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Article
November 1932

INTERNAL HERNIA: THREE ADDITIONAL CASE REPORTS

Author Affiliations

AKRON, OHIO

Arch Surg. 1932;25(5):909-925. doi:10.1001/archsurg.1932.01160230092008
Abstract

The subject of internal hernia is one that surgical textbooks have largely neglected. Although Watson, in his volume on hernia, devoted a chapter to the subject, and H. B. Stone also mentioned internal hernias in some detail, in many instances but little attention is paid them. They are comparatively rare, but for that very reason are important since their rarity makes their diagnosis difficult.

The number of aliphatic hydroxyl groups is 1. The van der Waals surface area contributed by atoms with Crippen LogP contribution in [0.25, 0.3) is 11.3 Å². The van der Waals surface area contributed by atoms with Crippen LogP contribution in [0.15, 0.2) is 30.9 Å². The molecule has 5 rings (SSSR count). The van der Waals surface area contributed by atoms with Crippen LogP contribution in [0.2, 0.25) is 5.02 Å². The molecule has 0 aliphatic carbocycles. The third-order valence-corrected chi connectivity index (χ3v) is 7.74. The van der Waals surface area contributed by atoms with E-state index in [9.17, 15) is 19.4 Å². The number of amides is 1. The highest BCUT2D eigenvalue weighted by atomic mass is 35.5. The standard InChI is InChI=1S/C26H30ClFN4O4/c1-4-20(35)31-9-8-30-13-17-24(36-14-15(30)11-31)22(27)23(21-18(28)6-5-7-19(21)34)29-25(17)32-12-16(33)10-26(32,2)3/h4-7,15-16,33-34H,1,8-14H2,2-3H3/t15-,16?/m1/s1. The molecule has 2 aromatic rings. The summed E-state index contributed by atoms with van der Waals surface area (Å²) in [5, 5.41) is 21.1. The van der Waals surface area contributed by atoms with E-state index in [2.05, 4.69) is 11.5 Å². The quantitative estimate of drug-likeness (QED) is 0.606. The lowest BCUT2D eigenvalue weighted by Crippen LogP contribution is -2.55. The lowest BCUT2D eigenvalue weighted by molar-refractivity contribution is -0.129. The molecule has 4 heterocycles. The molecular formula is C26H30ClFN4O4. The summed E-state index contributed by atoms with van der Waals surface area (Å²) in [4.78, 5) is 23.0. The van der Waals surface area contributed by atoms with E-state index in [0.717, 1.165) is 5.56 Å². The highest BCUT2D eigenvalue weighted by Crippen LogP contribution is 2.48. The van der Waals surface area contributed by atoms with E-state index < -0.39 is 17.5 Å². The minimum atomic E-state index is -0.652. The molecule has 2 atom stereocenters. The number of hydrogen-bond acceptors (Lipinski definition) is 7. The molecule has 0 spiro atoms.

By the term internal hernia is meant a protrusion into pouches or openings in the peritoneum in contrast to hernias through defects in the retaining walls of the abdomen. There are many varieties. Watson classed as most common those of the duodenal fossae described by Eppinger, Treitz and Landzert: the pericecal, the intersigmoid and those through the foramen of Winslow. Stone said that the most frequent are those about the duodenojejunal junction: the cecum, the mesentery of the sigmoid and through the foramen of Winslow.

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